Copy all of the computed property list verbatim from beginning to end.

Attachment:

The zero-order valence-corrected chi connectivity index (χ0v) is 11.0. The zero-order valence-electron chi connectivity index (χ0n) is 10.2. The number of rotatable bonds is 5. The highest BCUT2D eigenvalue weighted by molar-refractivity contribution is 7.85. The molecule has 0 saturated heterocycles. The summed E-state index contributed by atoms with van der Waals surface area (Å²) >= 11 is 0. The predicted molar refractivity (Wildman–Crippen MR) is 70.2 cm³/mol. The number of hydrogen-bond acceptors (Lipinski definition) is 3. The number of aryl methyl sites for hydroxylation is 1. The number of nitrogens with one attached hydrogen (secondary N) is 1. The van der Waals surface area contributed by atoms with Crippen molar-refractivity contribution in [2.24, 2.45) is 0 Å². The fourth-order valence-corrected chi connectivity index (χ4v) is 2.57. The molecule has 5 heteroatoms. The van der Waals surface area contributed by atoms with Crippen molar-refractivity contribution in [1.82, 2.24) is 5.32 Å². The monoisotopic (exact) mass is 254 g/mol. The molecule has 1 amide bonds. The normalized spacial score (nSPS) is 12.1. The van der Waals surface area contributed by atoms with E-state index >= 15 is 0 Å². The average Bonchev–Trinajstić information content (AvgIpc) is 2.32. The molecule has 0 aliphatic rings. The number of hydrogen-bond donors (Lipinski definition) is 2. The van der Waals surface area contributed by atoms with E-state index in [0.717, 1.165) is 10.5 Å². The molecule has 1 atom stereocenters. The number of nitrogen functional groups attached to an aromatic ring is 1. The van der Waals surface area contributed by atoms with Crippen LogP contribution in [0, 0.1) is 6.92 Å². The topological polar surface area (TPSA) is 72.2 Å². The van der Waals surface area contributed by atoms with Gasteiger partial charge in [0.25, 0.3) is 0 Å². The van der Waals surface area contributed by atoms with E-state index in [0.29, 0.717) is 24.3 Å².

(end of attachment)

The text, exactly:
The zero-order valence-corrected chi connectivity index (χ0v) is 11.0. The zero-order valence-electron chi connectivity index (χ0n) is 10.2. The number of rotatable bonds is 5. The highest BCUT2D eigenvalue weighted by molar-refractivity contribution is 7.85. The molecule has 0 saturated heterocycles. The summed E-state index contributed by atoms with van der Waals surface area (Å²) >= 11 is 0. The predicted molar refractivity (Wildman–Crippen MR) is 70.2 cm³/mol. The number of hydrogen-bond acceptors (Lipinski definition) is 3. The number of aryl methyl sites for hydroxylation is 1. The number of nitrogens with one attached hydrogen (secondary N) is 1. The van der Waals surface area contributed by atoms with Crippen molar-refractivity contribution in [2.24, 2.45) is 0 Å². The fourth-order valence-corrected chi connectivity index (χ4v) is 2.57. The molecule has 5 heteroatoms. The van der Waals surface area contributed by atoms with Crippen molar-refractivity contribution in [1.82, 2.24) is 5.32 Å². The monoisotopic (exact) mass is 254 g/mol. The molecule has 1 amide bonds. The normalized spacial score (nSPS) is 12.1. The van der Waals surface area contributed by atoms with E-state index >= 15 is 0 Å². The average Bonchev–Trinajstić information content (AvgIpc) is 2.32. The molecule has 0 aliphatic rings. The number of hydrogen-bond donors (Lipinski definition) is 2. The van der Waals surface area contributed by atoms with E-state index in [0.717, 1.165) is 10.5 Å². The molecule has 1 atom stereocenters. The number of nitrogen functional groups attached to an aromatic ring is 1. The van der Waals surface area contributed by atoms with Crippen LogP contribution in [0, 0.1) is 6.92 Å². The topological polar surface area (TPSA) is 72.2 Å². The van der Waals surface area contributed by atoms with Gasteiger partial charge in [0.25, 0.3) is 0 Å². The van der Waals surface area contributed by atoms with E-state index in [0.29, 0.717) is 24.3 Å².